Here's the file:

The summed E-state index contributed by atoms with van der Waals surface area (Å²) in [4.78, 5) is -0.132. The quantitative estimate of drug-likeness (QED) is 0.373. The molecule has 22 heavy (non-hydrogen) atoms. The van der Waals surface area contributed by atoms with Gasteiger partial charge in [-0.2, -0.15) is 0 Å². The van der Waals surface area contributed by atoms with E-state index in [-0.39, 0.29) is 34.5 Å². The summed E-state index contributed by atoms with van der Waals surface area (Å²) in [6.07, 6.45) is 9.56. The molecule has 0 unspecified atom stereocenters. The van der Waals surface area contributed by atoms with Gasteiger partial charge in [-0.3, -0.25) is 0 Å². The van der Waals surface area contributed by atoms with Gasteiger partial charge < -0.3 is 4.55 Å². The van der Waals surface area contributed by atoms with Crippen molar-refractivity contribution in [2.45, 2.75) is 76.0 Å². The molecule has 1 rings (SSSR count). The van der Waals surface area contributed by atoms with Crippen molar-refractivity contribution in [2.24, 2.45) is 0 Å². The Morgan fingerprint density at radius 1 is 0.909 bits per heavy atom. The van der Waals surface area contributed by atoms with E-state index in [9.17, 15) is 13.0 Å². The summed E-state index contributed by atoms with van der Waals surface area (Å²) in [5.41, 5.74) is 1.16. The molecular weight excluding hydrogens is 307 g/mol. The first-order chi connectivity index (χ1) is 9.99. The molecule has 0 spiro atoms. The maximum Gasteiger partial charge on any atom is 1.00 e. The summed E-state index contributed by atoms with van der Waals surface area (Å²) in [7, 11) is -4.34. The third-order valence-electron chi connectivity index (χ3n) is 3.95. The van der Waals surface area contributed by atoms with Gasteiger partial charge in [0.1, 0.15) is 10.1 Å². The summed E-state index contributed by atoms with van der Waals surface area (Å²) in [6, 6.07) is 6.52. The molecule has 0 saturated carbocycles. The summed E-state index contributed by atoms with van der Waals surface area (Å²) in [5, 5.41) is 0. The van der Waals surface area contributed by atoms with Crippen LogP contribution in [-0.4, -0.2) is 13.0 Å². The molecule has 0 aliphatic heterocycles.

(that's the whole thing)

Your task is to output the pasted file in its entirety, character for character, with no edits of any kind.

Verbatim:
The summed E-state index contributed by atoms with van der Waals surface area (Å²) in [4.78, 5) is -0.132. The quantitative estimate of drug-likeness (QED) is 0.373. The molecule has 22 heavy (non-hydrogen) atoms. The van der Waals surface area contributed by atoms with Gasteiger partial charge in [-0.2, -0.15) is 0 Å². The van der Waals surface area contributed by atoms with E-state index in [-0.39, 0.29) is 34.5 Å². The summed E-state index contributed by atoms with van der Waals surface area (Å²) in [6.07, 6.45) is 9.56. The molecule has 0 unspecified atom stereocenters. The van der Waals surface area contributed by atoms with Gasteiger partial charge in [-0.3, -0.25) is 0 Å². The van der Waals surface area contributed by atoms with Gasteiger partial charge < -0.3 is 4.55 Å². The van der Waals surface area contributed by atoms with Crippen molar-refractivity contribution in [2.45, 2.75) is 76.0 Å². The molecule has 1 rings (SSSR count). The van der Waals surface area contributed by atoms with Crippen molar-refractivity contribution in [2.24, 2.45) is 0 Å². The Morgan fingerprint density at radius 1 is 0.909 bits per heavy atom. The van der Waals surface area contributed by atoms with E-state index in [9.17, 15) is 13.0 Å². The summed E-state index contributed by atoms with van der Waals surface area (Å²) in [5.41, 5.74) is 1.16. The molecular weight excluding hydrogens is 307 g/mol. The first-order chi connectivity index (χ1) is 9.99. The molecule has 0 spiro atoms. The maximum Gasteiger partial charge on any atom is 1.00 e. The summed E-state index contributed by atoms with van der Waals surface area (Å²) in [7, 11) is -4.34. The third-order valence-electron chi connectivity index (χ3n) is 3.95. The van der Waals surface area contributed by atoms with Gasteiger partial charge in [0.1, 0.15) is 10.1 Å². The summed E-state index contributed by atoms with van der Waals surface area (Å²) in [6, 6.07) is 6.52. The molecule has 0 saturated carbocycles. The summed E-state index contributed by atoms with van der Waals surface area (Å²) in [5, 5.41) is 0. The van der Waals surface area contributed by atoms with Crippen LogP contribution in [-0.4, -0.2) is 13.0 Å². The molecule has 0 aliphatic heterocycles.